The Mother’s Response
In response to the jury’s verdict, the mother filed a motion for judgment notwithstanding the verdict in which she argued a compelling reason to enter a judgment contrary to the findings of the jury. However, the court denied her motion and entered final orders confirming the jury’s decision. As such, the mother appealed.
Appeals can be a good option for you if you feel you were treated unfairly. Contact a skilled Killeen custody lawyer for help arranging an appeal for your case.
The Issues on Appeal
On appeal, the mother addressed three issues:
Whether or not her fundamental rights as a parent were violated by the trial court’s refusal to apply the fit parent presumption throughout the proceedings, including the jury charge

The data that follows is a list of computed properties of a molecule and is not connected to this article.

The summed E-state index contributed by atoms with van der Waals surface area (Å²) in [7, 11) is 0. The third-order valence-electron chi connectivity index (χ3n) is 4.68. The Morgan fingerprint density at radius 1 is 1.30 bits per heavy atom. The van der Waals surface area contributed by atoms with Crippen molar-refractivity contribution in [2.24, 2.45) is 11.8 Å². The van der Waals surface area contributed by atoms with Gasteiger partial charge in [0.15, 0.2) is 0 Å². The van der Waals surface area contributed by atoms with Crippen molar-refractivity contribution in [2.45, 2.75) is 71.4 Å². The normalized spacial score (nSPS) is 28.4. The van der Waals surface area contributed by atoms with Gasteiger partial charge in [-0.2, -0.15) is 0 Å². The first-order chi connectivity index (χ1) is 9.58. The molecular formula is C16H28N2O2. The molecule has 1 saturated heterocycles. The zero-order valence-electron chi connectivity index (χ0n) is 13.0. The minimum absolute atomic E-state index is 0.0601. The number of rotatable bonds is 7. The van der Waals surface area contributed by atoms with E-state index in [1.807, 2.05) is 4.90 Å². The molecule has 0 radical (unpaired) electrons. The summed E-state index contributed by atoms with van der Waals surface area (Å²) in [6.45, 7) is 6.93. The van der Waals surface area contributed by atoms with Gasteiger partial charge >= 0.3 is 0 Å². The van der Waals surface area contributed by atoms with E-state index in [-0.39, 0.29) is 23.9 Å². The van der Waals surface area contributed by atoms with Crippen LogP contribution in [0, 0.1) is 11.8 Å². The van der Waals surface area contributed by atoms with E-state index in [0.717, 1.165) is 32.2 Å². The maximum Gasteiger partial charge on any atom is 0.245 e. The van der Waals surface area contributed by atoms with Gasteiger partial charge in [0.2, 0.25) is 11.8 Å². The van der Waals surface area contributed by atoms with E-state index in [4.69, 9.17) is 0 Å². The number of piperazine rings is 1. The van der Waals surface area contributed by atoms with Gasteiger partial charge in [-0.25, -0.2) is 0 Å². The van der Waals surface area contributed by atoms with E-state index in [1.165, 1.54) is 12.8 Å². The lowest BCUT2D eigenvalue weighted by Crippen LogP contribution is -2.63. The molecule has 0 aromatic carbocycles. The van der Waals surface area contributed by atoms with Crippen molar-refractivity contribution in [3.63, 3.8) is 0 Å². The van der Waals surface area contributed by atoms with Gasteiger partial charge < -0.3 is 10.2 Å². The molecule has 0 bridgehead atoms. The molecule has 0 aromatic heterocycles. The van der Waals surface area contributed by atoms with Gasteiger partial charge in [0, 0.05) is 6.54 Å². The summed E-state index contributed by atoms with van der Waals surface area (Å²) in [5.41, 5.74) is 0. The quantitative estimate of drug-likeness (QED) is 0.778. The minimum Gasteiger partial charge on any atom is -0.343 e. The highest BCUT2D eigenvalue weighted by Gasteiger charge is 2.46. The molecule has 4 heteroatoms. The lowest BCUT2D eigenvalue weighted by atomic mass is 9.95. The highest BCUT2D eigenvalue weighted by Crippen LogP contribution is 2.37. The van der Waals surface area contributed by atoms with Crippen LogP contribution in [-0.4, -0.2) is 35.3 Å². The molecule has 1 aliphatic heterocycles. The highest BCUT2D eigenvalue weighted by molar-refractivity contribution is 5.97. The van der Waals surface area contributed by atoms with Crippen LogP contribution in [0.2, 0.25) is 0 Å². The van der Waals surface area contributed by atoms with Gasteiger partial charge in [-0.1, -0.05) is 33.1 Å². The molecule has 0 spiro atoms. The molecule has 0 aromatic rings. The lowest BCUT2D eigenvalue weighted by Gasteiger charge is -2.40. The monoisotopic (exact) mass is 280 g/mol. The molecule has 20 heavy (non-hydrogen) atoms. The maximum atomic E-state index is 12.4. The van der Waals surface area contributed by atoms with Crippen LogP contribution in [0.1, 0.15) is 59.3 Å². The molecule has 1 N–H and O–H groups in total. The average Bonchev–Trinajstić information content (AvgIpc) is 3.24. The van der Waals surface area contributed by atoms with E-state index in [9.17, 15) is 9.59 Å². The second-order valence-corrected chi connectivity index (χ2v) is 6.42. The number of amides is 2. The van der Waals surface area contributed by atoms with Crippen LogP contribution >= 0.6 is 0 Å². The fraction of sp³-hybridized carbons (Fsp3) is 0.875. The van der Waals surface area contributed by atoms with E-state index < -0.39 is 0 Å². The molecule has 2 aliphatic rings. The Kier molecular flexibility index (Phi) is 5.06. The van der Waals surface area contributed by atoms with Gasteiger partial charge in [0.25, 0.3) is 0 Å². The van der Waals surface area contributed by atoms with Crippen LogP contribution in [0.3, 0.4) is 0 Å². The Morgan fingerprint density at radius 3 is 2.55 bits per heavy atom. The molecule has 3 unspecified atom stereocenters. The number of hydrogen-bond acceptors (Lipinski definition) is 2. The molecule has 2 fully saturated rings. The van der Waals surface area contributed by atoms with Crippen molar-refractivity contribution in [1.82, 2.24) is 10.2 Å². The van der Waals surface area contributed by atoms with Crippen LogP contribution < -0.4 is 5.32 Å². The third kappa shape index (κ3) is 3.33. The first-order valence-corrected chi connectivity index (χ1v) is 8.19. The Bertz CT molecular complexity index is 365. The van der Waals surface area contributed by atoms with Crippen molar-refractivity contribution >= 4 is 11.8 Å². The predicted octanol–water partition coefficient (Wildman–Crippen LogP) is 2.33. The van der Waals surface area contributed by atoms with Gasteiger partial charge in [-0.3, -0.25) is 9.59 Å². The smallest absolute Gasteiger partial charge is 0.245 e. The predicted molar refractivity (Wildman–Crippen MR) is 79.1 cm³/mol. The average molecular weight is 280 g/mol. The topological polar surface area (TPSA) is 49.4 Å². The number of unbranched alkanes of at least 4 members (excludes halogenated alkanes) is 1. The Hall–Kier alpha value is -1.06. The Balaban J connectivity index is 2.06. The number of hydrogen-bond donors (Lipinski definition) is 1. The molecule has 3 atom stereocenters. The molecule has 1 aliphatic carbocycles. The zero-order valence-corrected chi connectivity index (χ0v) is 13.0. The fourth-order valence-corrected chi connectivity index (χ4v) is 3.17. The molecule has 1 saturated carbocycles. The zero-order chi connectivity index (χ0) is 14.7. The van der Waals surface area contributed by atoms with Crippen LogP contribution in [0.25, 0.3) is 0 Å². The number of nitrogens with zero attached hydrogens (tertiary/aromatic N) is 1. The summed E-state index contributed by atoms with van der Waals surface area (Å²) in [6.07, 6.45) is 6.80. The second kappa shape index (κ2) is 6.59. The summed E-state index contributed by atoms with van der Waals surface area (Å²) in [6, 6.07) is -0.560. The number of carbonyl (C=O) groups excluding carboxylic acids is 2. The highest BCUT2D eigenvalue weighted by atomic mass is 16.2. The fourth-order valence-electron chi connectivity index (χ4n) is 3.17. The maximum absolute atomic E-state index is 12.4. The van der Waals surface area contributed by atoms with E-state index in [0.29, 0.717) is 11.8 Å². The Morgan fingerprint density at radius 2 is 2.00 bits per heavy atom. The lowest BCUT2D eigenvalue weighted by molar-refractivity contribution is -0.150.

Whether or not there was legally sufficient evidence to remove the mother’s managing conservator role
Whether or not the aunt and uncle had any legal standing based on the fact that they failed to overcome the fit parent presumption
For their part, the aunt and uncle argued that the fit parent presumption was not applicable in this case and that, even if it was, there was enough evidence to support the jury’s finding and the court’s ruling on their legal standing to intervene.
The Application of the Law
The State of Texas clearly supports every fit parent’s right to guide their children’s upbringing, and this arrangement is presumed to be in the children’s best interest.